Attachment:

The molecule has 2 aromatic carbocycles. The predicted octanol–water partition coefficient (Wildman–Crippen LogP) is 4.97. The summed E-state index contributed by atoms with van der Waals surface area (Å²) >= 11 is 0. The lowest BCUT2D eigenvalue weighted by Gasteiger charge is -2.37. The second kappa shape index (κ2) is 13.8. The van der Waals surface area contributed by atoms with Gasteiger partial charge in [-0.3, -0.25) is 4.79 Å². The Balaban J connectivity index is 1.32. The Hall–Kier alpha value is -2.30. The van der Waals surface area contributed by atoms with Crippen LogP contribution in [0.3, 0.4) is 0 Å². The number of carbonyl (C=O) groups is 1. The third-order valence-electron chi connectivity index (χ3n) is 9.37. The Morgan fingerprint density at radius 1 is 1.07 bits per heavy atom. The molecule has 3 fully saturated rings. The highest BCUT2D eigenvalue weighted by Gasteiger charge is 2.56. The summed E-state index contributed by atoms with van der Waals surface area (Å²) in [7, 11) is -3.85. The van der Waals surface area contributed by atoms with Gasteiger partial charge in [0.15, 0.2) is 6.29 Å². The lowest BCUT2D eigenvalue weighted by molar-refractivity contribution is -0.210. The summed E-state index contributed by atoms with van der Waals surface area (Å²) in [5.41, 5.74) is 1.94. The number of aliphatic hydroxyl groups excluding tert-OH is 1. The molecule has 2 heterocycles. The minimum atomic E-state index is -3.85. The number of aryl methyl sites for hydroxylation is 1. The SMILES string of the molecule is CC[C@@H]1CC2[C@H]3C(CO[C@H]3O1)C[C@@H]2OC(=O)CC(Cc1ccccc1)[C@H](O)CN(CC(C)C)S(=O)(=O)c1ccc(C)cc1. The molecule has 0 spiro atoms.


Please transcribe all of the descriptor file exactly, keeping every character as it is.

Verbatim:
The molecule has 2 aromatic carbocycles. The predicted octanol–water partition coefficient (Wildman–Crippen LogP) is 4.97. The summed E-state index contributed by atoms with van der Waals surface area (Å²) >= 11 is 0. The lowest BCUT2D eigenvalue weighted by Gasteiger charge is -2.37. The second kappa shape index (κ2) is 13.8. The van der Waals surface area contributed by atoms with Gasteiger partial charge in [-0.3, -0.25) is 4.79 Å². The Balaban J connectivity index is 1.32. The Hall–Kier alpha value is -2.30. The van der Waals surface area contributed by atoms with Crippen LogP contribution in [0.3, 0.4) is 0 Å². The number of carbonyl (C=O) groups is 1. The third-order valence-electron chi connectivity index (χ3n) is 9.37. The Morgan fingerprint density at radius 1 is 1.07 bits per heavy atom. The molecule has 3 fully saturated rings. The highest BCUT2D eigenvalue weighted by Gasteiger charge is 2.56. The summed E-state index contributed by atoms with van der Waals surface area (Å²) in [7, 11) is -3.85. The van der Waals surface area contributed by atoms with Gasteiger partial charge in [0.15, 0.2) is 6.29 Å². The lowest BCUT2D eigenvalue weighted by molar-refractivity contribution is -0.210. The summed E-state index contributed by atoms with van der Waals surface area (Å²) in [5.41, 5.74) is 1.94. The number of aliphatic hydroxyl groups excluding tert-OH is 1. The molecule has 2 heterocycles. The minimum atomic E-state index is -3.85. The number of aryl methyl sites for hydroxylation is 1. The SMILES string of the molecule is CC[C@@H]1CC2[C@H]3C(CO[C@H]3O1)C[C@@H]2OC(=O)CC(Cc1ccccc1)[C@H](O)CN(CC(C)C)S(=O)(=O)c1ccc(C)cc1. The molecule has 0 spiro atoms.